The Kaleidoscopic Scholarship of Hadrianus Junius (1511-1575)

Northern Humanism at the Dawn of the Dutch Golden Age

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Editor: Dirk van Miert
Hadrianus Junius (1511-1575) is generally regarded as the greatest humanist in the Northern Netherlands between the death of Erasmus in 1536 and the foundation of Leiden University in 1575. For both literary authors and professional philologists of the Golden Age, Junius remained the only significant point of reference on Dutch soil in the second and third quarters of the sixteenth century. As physician, lexicographer, historiographer, emblematist, poet, mycologist, chronologer and philologist, he was a prolific editor (and translator) of Latin and Greek texts. Yet we still know little about the kind of scholarship this stuttering polymath pursued, and about the connections between his numerous works. The chapters in this book analyse Junius’ most important works, some of which have never been studied before. All chapters contextualise his works in light of the tradition of humanism so familiar to Junius.

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Biographical Note

Dirk van Miert (PhD 2004) is a researcher at the Huygens Institute for the History of the Netherlands (The Hague) of the Royal Netherlands Academy of Arts and Sciences. He specialises in the intellectual history of the sixteenth- and seventeenth- century Northern Europe. He is author of Humanism in an Age of Science. The Amsterdam Athenaeum in the Golden Age, 1632-1704 (2009) and of a short biography of Junius (2011). He is co-editor of the Correspondence of Joseph Scaliger (forthcoming) and managing editor of Lias. Journal of Early Modern Intellectual Culture and its Sources.

Review Quotes

"All of the papers are of high quality. Some excel in methodology, [...] the lay out of the volume is impeccable [...]. Together these papers form a homogeneous book, which is also due to Van Miert’s introduction and particularly to his fine epilogue, which identifies and synthesizes the different fils rouges running through the other essays. Moreover, the volume contains good cross-references [...]."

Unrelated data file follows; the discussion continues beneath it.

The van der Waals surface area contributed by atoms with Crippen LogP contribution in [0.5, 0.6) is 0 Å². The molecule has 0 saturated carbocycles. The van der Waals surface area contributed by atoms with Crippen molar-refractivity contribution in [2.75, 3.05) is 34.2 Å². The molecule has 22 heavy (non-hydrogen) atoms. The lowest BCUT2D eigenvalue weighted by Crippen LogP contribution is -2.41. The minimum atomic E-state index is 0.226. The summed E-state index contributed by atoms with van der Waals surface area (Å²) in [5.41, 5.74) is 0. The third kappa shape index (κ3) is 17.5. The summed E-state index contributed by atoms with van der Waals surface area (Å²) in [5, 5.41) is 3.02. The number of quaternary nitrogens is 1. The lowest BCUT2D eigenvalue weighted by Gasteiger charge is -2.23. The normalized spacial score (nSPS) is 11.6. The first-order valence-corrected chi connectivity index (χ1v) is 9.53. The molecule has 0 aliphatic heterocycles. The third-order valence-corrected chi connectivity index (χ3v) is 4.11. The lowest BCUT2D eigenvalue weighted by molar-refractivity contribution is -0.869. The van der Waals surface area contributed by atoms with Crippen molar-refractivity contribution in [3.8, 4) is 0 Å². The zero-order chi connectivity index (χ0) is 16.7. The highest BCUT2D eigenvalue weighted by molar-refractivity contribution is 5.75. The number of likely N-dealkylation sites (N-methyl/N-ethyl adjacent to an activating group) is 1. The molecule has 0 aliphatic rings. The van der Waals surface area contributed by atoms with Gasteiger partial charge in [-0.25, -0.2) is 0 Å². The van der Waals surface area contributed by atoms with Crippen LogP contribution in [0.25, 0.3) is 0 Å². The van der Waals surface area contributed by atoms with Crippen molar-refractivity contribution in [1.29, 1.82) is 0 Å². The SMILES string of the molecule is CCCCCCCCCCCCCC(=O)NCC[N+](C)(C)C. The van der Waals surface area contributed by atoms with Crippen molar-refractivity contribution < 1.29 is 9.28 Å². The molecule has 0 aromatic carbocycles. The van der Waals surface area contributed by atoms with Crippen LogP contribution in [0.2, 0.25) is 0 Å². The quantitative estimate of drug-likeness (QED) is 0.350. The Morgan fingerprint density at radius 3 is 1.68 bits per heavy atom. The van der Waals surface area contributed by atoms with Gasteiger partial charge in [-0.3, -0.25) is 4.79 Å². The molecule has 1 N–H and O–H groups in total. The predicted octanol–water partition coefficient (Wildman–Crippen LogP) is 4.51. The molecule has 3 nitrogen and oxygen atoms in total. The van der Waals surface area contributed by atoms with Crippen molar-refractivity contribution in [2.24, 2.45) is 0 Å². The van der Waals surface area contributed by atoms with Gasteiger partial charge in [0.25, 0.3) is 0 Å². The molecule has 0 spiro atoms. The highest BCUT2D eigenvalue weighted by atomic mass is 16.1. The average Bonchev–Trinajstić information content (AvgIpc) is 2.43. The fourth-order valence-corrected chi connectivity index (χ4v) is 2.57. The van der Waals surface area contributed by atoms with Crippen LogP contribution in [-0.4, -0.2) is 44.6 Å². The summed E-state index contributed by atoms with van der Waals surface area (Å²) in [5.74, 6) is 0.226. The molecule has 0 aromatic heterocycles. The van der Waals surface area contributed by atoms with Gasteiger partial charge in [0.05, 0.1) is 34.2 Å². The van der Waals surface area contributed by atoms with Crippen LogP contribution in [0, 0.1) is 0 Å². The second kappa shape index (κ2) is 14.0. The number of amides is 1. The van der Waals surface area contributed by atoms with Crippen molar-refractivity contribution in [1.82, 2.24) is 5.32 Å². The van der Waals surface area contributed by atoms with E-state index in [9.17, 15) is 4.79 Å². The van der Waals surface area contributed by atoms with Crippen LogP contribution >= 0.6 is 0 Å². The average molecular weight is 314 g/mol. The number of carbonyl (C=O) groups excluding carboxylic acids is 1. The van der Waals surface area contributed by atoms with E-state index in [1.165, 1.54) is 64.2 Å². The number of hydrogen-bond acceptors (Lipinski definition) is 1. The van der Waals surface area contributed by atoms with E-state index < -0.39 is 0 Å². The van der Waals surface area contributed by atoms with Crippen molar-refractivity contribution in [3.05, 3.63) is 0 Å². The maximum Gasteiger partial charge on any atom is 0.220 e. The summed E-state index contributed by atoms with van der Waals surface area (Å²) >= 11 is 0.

Tom Deneire, Renaissance Quarterly, Vol. 65, No. 1 (Spring 2012), pp. 205-207.

“this volume by Van Miert has added to our knowledge of early humanism in the Netherlands in general and of this humanist in particular. Junius had a vast knowledge—kaleidoscopic indeed—and he was innovative and influential on several subjects, almost as much as Erasmus had been in other respects.”
Jan Bloemendal, Huygens Institute for the History of the Netherlands, The Hague. In: The Neo-Latin News, Vol. 61, Nos. 1-2 (2013), pp. 62-63.

"De zuiver wetenschappelijke bundel bevat [...] een aantal diepgravende verkenningen van Junius’ werk en zijn wereld. [...] Van Miert heeft Junius weer op de kaart gezet."
Marcus de Schepper, De Zeventiende Eeuw, Vol. 28, No. 1 (2012), pp. 110-111.

"...essaybundel waarin voor de specialist een aantal historische en filologische aspecten van Junius en zijn humanistenwereld wordt uitgediept."
Roelof van Gelder, NRC Boeken, 14 October, 2011, page 15.

[...] Junius [wordt] overtuigend neergezet als de belangrijkste overgangsfiguur tussen Erasmus’ gouden tijdperk en de Nederlandse Gouden Eeuw met grote namen als die van Lipsius, Scaliger en Grotius.
Zweder von Martels, BMGN - Low Countries Historical Review, Vol. 128, No. 2 (2013), review 30

Table of contents

Acknowledgements

List of illustrations

Introduction: Hadrianus Junius and Northern Dutch Humanism, Dirk van Miert

From Erasmus to Leiden: Hadrianus Junius and his Significance for the Development of Humanism in Holland in the Sixteenth Century, Chris Heesakkers

Hadrianus Junius’ Batavia and the Formation of a Historiographical Canon in Holland, Coen Maas

Context, Conception and Content of Hadrianus Junius’ Batavia, Nico de Glas

Hadrianus Junius’ Animadversa and his Methods of Scholarship, Dirk van Miert

Junius’ two editions of Martial’s Epigrammata, Chris Heesakkers

A Man of Eight Hearts: Hadrianus Junius and Sixteenth-Century Plurilinguism, Toon Van Hal

Devices, Proverbs, Emblems: Hadrianus Junius’ Emblemata in the Light of Erasmus’ Adagia, Ari Wesseling

Emblematic Authorization – Lusus Emblematum: the Function of Hadrianus Junius’s Emblem Commentary and Early Commentaries on Alciato’s Emblematum libellus, Karl Enenkel

Epilogue: The Kaleidoscopic Scholarship of Hadrianus Junius, Dirk van Miert

About the Contributors

Index of Names

Readership

All those interested in the classical tradition, the history of humanist scholarship, early modern intellectual history, emblematics, historical linguistics, classical philology, and the sixteenth-century history of the Low Countries.

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